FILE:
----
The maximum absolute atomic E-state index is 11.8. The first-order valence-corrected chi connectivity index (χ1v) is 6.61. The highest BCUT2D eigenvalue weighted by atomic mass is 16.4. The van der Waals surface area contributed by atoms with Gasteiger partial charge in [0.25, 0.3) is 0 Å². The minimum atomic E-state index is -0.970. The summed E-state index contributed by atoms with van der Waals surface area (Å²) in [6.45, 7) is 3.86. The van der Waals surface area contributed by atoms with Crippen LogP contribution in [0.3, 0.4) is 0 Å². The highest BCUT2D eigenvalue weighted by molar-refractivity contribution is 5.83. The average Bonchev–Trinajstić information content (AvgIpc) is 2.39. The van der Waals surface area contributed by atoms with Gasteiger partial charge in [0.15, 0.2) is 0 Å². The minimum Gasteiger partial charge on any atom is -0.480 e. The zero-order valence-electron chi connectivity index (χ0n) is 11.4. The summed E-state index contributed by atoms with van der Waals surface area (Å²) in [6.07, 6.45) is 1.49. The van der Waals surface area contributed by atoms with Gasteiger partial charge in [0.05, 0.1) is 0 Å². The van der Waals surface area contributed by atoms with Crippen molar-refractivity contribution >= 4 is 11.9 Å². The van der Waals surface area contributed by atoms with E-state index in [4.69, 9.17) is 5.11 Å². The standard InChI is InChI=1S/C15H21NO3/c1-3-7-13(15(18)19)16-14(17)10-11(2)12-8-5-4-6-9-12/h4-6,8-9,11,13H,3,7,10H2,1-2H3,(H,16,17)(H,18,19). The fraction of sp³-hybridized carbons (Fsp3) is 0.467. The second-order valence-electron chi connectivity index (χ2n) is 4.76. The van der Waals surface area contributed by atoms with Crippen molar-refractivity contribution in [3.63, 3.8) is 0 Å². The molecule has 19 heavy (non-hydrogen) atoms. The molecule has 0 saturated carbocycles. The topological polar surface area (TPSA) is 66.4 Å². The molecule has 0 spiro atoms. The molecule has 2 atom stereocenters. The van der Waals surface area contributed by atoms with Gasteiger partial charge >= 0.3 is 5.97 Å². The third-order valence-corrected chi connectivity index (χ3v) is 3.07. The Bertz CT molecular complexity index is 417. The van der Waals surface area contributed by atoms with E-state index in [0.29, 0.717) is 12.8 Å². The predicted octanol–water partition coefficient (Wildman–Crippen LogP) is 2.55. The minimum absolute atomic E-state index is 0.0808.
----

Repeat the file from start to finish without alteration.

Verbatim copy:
The maximum absolute atomic E-state index is 11.8. The first-order valence-corrected chi connectivity index (χ1v) is 6.61. The highest BCUT2D eigenvalue weighted by atomic mass is 16.4. The van der Waals surface area contributed by atoms with Gasteiger partial charge in [0.25, 0.3) is 0 Å². The minimum atomic E-state index is -0.970. The summed E-state index contributed by atoms with van der Waals surface area (Å²) in [6.45, 7) is 3.86. The van der Waals surface area contributed by atoms with Crippen LogP contribution in [0.3, 0.4) is 0 Å². The highest BCUT2D eigenvalue weighted by molar-refractivity contribution is 5.83. The average Bonchev–Trinajstić information content (AvgIpc) is 2.39. The van der Waals surface area contributed by atoms with Gasteiger partial charge in [0.15, 0.2) is 0 Å². The minimum Gasteiger partial charge on any atom is -0.480 e. The zero-order valence-electron chi connectivity index (χ0n) is 11.4. The summed E-state index contributed by atoms with van der Waals surface area (Å²) in [6.07, 6.45) is 1.49. The van der Waals surface area contributed by atoms with Gasteiger partial charge in [0.05, 0.1) is 0 Å². The van der Waals surface area contributed by atoms with Crippen molar-refractivity contribution >= 4 is 11.9 Å². The van der Waals surface area contributed by atoms with E-state index in [4.69, 9.17) is 5.11 Å². The standard InChI is InChI=1S/C15H21NO3/c1-3-7-13(15(18)19)16-14(17)10-11(2)12-8-5-4-6-9-12/h4-6,8-9,11,13H,3,7,10H2,1-2H3,(H,16,17)(H,18,19). The fraction of sp³-hybridized carbons (Fsp3) is 0.467. The second-order valence-electron chi connectivity index (χ2n) is 4.76. The van der Waals surface area contributed by atoms with Crippen molar-refractivity contribution in [3.63, 3.8) is 0 Å². The molecule has 19 heavy (non-hydrogen) atoms. The molecule has 0 saturated carbocycles. The topological polar surface area (TPSA) is 66.4 Å². The molecule has 0 spiro atoms. The molecule has 2 atom stereocenters. The van der Waals surface area contributed by atoms with Gasteiger partial charge >= 0.3 is 5.97 Å². The third-order valence-corrected chi connectivity index (χ3v) is 3.07. The Bertz CT molecular complexity index is 417. The van der Waals surface area contributed by atoms with E-state index in [0.29, 0.717) is 12.8 Å². The predicted octanol–water partition coefficient (Wildman–Crippen LogP) is 2.55. The minimum absolute atomic E-state index is 0.0808.